Consider this: "every year, some 2,765,100 church attenders in Europe and North America cease to be practicing Christians within the 12-month period, an average loss of 7,600 every day." On the other hand, in Africa there are "8.4 million new Christians (23,000 a day), of which 1.5 million are net new converts (converts minus defections or apostasies). Sizable net conversions are also taking place in Asia."

These numbers, faintly surreal in their precision and their air of inevitability, come from the long-awaited second edition of The World Christian Encyclopedia, by David Barrett, George Kurian, and Todd Johnson, just published by Oxford University Press. We'll be coming back to this indispensable work both in this space and in the pages of Books & Culture: there's far too much in these two volumes to take the measure of in a single pass. But clearly the findings of Barrett & Co. underline what many people have been saying for some time now: Christianity is in the midst of a massive global shift.

Similar shifts, says missiologist Andrew Walls, have taken place repeatedly in the history of the church, though perhaps never before on this scale. (Look for an interview with Walls in the May/June issue of B&C.) What to make of it?

A good report from the front lines can be found in veteran Newsweek religion writer Ken Woodward's story, "The Changing Face of the Church." On the one hand, Woodward's wide-ranging survey suggests the enormous appeal of the gospel to "the poor, the marginalized, the powerless, and—in parts of Asia and the Middle East—the oppressed." On the other hand, the impression given is that syncretism is the rule rather than the exception among Christians in Africa, Asia, India, and Brazil.

The ironies and complexities come thick and fast. Much has been made of the way in which missionaries from the West mixed elements of their culture with the gospel, expecting the peoples they converted to accept the whole package. But to deplore that practice makes sense only if we believe that it is possible to identify core elements of the faith that are not culture-bound, from which it follows that "indigenous" expressions of Christianity in Africa, say, must be judged by the same scale, and be found wanting to the extent that they are in conflict with those core elements.

Indeed, Africa is particularly significant in the global shift noted by Barrett, Walls, and many others. Woodward notes that "Pope John Paul II has visited Africa 10 times—more than any other continent outside Europe—and for good reason. Here among the Ashanti and Baganda and the thousand other tribes who occupy the world's second largest continent, Christianity is spreading faster than at any time or place in the last 2000 years."

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Given the news from Africa, a skeptic may suggest that Christianity hasn't made much of a difference there. In Rwanda, bodies were stacked like cordwood inside churches, where machete-wielding Hutus hacked fellow Christian Tutsis to death. Where is the fruit of the longtime Christian presence in Sierra Leone, in Liberia? But then, where was the light of the church in Germany, the theological center of Christendom, when the Nazis began to rise? How did the godly errand into the American wilderness culminate in California in the annihilation of the Modoc Indians?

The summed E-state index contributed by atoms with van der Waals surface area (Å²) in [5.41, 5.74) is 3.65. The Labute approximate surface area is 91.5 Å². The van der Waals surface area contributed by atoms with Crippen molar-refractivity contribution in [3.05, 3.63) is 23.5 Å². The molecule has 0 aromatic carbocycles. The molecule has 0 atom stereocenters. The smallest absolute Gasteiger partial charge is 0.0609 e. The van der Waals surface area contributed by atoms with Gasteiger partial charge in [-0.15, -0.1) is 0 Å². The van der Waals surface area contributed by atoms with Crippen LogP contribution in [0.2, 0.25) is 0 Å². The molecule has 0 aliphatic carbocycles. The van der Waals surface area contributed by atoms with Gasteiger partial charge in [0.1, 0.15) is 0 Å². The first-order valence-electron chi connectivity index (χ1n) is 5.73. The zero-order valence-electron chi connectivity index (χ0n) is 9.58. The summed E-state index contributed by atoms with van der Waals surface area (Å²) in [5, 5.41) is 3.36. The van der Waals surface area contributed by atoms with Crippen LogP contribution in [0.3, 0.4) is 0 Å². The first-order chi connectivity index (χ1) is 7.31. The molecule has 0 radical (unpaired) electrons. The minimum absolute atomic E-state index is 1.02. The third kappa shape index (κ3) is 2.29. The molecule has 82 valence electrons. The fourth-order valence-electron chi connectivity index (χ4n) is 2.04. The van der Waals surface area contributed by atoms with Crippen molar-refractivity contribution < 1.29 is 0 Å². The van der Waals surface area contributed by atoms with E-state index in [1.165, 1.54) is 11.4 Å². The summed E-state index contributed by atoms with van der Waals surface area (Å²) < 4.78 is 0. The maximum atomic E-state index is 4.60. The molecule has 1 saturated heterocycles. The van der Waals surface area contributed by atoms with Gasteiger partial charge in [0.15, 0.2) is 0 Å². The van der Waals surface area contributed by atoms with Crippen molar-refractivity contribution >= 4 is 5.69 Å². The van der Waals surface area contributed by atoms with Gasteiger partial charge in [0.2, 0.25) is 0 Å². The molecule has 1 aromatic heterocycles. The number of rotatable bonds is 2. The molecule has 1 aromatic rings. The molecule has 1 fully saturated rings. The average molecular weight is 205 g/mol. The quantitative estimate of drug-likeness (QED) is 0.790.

In short, while we may be profoundly thankful whenever and wherever the gospel spreads, triumphalism is not in order, whether in the vintage American style or the new and increasingly common Two-Thirds World version.

John Wilson is editor of Books & Culture and editor-at-large for Christianity Today.

Related Elsewhere

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Christianity Today's Weblog also commented on Newsweek's article.

The New York Times, Associated Press, and others have also profiled David Barrett and his work.

James F. Engel made similar observations about the questions such numbers raise in an August 2000 Christianity Today article, "Getting Beyond the Numbers Game | A veteran missiologist and marketing analyst implores the missions community to tabulate less and pray more."

Oxford University Press' site offers some information about The World Christian Encyclopedia, which can be ordered through,, and other book retailers.

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Examining Peacocke's Plumage | The winner of the 2001 Templeton Prize for Progress in Religion rejects everything resembling Christian orthodoxy, but that doesn't stop him from co-opting the language. (Mar. 12, 2001)

Are Scientists Taking Orders from Pat Robertson? | A essay accuses the Intelligent Design movement of being primarily an arm of "conservative Republicans" and the "religious right." (Mar. 5, 2001)

Had Morse No Code? | Like much popular art, the finale of Inspector Morse functions like a dream of the collective unconscious. (Feb. 26, 2001)

Beware the Women! | A conspiracy theorist claims the church is becoming too "feminized." (Feb. 19, 2001)

Return to the Father's House | Touchstone magazine examines God the Father and human fatherhood. (Feb. 12, 2001)

What's the University For? | In James Davison Hunter's The Hedgehog Review, academics nibble on the hands that feed them. (Feb. 5, 2001)

Mary, Mary, Quite Contrary? | Experiencing Marian devotion as a Protestant (Jan. 29, 2001)
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